Characterisation of microbial biocoenosis in vertical subsurface flow constructed wetlands

Alexandra Tietz*, Alexander Kirschner, Günter Langergraber, Kirsten Sleytr, Raimund Haberl

*Corresponding author for this work

Research output: Journal article (peer-reviewed)Journal article

93 Citations (Scopus)


In this study a quantitative description of the microbial biocoenosis in subsurface vertical flow constructed wetlands fed with municipal wastewater was carried out. Three different methods (substrate induced respiration, ATP measurement and fumigation-extraction) were applied to measure the microbial biomass at different depths of planted and unplanted systems. Additionally, bacterial biomass was determined by epifluorescence microscopy and productivity was measured via 14C leucine incorporation into bacterial biomass. All methods showed that > 50% of microbial biomass and bacterial activity could be found in the first cm and about 95% in the first 10 cm of the filter layer. Bacterial biomass in the first 10 cm of the filter body accounted only for 16-19% of the total microbial biomass. Whether fungi or methodical uncertainties are mainly responsible for the difference between microbial and bacterial biomass remains to be examined. A comparison between the purification performance of planted and unplanted pilot-scale subsurface vertical flow constructed wetlands (PSCWs) showed no significant difference with the exception of the reduction of enterococci. The microbial biomass in all depths of the filter body was also not different in planted and unplanted systems. Compared with data from soils the microbial biomass in the PSCWs was high, although the specific surface area of the used sandy filter material available for biofilm growth was lower, especially in the beginning of the set-up of the PSCWs, due to missing clay and silt fraction.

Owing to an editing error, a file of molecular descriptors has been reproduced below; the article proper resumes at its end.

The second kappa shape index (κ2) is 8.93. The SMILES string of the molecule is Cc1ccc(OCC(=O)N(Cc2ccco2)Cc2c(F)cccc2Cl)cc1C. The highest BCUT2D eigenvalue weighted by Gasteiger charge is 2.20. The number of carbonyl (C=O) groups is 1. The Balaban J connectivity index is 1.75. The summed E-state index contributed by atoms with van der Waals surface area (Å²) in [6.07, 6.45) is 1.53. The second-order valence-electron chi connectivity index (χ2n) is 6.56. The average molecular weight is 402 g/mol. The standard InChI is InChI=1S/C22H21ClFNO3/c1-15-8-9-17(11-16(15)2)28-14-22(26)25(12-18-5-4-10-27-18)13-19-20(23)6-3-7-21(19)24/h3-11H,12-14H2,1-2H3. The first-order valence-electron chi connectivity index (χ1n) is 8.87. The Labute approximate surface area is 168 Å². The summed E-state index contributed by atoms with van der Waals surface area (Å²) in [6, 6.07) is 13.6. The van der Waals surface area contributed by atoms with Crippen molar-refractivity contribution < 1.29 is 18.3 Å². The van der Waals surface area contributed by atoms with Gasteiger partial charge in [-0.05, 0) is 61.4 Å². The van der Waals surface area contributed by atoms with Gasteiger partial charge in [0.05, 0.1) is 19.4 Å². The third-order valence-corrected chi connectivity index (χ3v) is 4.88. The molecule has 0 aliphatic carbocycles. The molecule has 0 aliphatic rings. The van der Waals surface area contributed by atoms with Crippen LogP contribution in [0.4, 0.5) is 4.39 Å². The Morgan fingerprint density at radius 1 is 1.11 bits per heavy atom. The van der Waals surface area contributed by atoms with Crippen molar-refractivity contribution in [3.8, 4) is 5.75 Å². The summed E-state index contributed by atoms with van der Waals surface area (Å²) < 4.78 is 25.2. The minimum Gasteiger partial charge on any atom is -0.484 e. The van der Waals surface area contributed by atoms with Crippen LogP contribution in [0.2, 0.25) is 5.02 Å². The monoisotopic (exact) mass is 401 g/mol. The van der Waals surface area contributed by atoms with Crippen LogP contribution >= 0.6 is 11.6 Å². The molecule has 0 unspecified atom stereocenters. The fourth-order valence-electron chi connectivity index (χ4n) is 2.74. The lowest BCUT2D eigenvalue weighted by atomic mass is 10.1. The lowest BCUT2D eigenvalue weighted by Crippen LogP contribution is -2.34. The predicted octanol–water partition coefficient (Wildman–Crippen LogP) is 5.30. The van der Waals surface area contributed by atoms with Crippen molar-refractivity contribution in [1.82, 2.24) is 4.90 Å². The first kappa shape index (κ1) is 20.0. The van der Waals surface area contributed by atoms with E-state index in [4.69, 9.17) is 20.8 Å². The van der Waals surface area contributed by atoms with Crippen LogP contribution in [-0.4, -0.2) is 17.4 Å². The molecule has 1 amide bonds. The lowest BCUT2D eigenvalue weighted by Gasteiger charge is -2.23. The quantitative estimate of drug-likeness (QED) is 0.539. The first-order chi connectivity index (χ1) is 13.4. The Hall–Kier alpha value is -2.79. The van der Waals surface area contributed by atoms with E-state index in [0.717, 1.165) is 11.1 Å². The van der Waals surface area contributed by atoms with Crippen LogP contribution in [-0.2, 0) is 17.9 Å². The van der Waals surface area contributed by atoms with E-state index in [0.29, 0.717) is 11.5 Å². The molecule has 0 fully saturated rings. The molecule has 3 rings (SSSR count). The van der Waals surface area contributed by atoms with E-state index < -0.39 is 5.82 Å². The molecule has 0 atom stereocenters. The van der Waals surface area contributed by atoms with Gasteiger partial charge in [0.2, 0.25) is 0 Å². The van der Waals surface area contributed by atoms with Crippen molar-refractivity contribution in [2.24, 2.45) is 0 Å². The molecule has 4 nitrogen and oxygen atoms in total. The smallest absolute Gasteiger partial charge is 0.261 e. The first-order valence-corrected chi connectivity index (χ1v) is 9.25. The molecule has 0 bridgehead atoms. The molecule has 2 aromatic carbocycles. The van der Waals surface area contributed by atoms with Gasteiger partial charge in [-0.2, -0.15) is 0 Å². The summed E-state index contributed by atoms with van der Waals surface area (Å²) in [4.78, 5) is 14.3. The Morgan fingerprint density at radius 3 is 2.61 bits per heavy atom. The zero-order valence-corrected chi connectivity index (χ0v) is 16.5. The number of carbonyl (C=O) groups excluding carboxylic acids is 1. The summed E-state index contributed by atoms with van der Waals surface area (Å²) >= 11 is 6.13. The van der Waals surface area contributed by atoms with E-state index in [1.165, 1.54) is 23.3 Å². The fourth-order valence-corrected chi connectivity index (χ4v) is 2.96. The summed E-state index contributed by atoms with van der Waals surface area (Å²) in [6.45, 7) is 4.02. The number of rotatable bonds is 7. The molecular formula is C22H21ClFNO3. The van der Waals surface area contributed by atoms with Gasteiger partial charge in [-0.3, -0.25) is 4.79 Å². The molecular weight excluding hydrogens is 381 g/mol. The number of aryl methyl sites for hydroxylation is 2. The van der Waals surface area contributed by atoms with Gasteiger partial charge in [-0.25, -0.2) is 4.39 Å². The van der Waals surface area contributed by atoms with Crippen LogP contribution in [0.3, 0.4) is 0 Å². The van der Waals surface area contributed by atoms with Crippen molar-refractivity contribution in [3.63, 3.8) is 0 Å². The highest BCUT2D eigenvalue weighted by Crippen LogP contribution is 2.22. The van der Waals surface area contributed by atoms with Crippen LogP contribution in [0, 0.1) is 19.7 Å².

Original languageEnglish
Pages (from-to)163-172
Number of pages10
JournalScience of the Total Environment
Issue number1-3
Publication statusPublished - 15 Jul 2007
Externally publishedYes


  • Bacterial production
  • Microbial biomass
  • Subsurface vertical flow constructed wetlands

ASJC Scopus subject areas

  • Environmental Engineering
  • Environmental Chemistry
  • Waste Management and Disposal
  • Pollution


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